A new study published in Alzheimer’s & Dementia: The Journal of the Alzheimer’s Association reveals findings from researchers who wanted to determine the pervasiveness of ADHD children who develop dementia.
The researchers analyzed data from over 2 million Swedish people born between 1980 and 2001. Of these, almost 3.2% were diagnosed with ADHD. The researchers then linked this population to over 5 million biological kin (parents, grandparents, aunts, and uncles) to determine whether they developed dementia as they aged.
The researchers found that:
- Parents of relatives with ADHD were 34% more likely to be diagnosed with dementia than parents of relatives without ADHD in the family.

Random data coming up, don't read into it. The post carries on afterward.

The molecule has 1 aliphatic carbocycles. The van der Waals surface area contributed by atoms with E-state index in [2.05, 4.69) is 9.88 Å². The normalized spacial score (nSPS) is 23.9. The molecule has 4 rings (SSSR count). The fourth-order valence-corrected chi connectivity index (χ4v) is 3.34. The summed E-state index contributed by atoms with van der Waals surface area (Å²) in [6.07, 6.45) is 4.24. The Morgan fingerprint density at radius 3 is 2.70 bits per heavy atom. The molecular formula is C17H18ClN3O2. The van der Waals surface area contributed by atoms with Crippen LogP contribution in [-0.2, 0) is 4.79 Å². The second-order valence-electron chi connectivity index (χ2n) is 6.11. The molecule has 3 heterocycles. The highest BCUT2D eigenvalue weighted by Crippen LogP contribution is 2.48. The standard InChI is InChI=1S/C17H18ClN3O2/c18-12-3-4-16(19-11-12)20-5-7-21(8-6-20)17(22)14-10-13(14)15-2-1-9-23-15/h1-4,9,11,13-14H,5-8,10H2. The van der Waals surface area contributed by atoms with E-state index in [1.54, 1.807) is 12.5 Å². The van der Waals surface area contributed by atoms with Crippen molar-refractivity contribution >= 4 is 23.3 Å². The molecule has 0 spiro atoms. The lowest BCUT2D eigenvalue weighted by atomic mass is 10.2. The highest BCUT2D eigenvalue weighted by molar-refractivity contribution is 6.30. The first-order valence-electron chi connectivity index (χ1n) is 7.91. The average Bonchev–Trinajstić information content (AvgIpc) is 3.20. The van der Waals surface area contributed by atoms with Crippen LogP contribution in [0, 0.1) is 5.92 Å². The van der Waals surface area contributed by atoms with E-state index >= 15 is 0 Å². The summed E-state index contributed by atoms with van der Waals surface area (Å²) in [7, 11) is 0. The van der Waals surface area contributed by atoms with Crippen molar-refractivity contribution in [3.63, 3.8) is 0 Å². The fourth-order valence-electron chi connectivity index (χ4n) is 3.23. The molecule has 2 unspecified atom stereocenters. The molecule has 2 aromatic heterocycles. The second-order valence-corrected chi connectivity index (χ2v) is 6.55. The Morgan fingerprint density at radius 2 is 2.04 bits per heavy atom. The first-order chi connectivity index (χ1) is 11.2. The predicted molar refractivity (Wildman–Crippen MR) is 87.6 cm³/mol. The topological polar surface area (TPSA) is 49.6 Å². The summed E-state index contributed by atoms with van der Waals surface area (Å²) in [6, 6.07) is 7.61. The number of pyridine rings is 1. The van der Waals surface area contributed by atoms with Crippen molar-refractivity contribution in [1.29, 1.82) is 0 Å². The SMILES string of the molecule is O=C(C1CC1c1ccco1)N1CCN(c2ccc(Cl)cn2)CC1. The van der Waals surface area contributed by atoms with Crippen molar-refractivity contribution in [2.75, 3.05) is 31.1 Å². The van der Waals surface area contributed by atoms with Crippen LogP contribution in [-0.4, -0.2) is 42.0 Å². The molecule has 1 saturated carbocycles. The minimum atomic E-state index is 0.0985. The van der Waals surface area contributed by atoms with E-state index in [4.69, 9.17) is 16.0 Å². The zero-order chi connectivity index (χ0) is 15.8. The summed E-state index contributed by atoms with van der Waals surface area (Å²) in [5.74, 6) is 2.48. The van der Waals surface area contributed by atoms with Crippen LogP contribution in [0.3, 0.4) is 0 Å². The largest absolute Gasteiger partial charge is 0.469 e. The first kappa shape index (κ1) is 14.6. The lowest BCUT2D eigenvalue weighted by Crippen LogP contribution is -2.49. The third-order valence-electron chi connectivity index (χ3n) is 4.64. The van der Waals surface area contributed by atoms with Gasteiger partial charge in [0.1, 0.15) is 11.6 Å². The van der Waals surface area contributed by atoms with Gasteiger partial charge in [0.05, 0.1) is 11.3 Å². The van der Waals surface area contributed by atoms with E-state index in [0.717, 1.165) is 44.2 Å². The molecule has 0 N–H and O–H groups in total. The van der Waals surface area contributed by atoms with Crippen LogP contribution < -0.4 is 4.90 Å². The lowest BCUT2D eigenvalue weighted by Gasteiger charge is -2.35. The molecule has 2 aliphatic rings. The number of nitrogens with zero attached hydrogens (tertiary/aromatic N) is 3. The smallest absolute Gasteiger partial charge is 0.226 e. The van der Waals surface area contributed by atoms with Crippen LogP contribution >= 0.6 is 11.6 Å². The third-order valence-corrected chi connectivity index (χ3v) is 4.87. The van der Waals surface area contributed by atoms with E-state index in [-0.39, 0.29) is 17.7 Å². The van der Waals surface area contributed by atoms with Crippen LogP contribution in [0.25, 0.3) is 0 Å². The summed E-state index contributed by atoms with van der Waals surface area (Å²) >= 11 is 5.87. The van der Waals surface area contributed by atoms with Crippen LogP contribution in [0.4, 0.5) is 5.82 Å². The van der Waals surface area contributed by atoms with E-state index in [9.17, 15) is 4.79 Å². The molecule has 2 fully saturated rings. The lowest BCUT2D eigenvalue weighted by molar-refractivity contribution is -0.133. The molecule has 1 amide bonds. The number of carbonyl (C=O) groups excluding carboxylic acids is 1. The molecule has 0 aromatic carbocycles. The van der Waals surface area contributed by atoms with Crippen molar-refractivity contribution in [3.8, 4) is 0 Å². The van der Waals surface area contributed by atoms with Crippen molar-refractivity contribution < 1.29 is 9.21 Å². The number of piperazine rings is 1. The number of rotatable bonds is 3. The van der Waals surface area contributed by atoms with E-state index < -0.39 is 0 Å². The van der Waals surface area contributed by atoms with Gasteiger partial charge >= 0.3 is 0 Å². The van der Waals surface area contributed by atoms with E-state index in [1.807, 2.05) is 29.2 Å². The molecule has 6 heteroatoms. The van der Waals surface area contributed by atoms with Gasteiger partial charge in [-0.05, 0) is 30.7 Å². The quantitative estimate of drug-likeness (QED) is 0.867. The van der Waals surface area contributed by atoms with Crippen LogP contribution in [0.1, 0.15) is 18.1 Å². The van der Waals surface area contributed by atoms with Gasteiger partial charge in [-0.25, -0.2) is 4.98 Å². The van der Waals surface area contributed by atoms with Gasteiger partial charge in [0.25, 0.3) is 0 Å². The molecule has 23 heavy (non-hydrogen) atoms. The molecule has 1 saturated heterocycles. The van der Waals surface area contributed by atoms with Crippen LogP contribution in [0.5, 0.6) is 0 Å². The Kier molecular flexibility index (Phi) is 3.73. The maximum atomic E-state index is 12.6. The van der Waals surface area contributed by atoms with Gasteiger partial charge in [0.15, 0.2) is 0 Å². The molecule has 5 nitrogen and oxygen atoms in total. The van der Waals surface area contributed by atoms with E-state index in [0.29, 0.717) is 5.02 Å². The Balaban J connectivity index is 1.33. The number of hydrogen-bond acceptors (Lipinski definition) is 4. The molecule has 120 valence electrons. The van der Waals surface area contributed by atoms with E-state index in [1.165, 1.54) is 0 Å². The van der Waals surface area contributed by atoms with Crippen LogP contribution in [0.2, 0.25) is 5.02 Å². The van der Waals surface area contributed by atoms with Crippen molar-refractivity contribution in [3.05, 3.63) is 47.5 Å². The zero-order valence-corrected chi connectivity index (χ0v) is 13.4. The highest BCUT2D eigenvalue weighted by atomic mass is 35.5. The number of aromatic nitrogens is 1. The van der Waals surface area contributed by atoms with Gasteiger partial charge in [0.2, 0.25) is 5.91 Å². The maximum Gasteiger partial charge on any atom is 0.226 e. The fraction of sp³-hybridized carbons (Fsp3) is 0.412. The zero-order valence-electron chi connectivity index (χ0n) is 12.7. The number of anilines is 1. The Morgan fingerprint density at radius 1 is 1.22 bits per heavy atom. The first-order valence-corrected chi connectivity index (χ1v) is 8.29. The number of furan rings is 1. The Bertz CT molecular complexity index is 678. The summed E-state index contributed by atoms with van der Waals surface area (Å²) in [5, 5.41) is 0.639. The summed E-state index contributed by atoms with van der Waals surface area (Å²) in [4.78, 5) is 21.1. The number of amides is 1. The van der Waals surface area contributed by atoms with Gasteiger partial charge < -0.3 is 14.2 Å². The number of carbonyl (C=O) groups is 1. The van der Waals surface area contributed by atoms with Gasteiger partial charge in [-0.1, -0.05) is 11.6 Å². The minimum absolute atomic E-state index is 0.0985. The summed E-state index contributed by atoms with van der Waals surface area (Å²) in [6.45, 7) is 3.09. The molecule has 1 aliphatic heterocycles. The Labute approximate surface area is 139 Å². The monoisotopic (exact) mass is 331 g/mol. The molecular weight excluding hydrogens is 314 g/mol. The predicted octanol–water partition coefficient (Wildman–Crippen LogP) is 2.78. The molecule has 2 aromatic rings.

- The risk of developing Alzheimer’s was 55% greater in the parents of relatives with ADHD.
- Those diagnosed with ADHD had a greater risk of developing parents with early-onset dementia that late-onset.
- Grandparents of relatives with ADHD were at a 10% higher risk of developing dementia in contrast to grandparents of people without ADHD.
While the researchers found significant links, they could not determine a “cause-and-effect relationship.”
In a press release, one of the researchers notes, “Another possible explanation is that ADHD increases the risk of physical health conditions, which in turn leads to increased risk of dementia.”
Read the full study here: https://alz-journals.onlinelibrary.wiley.com/doi/10.1002/alz.12462
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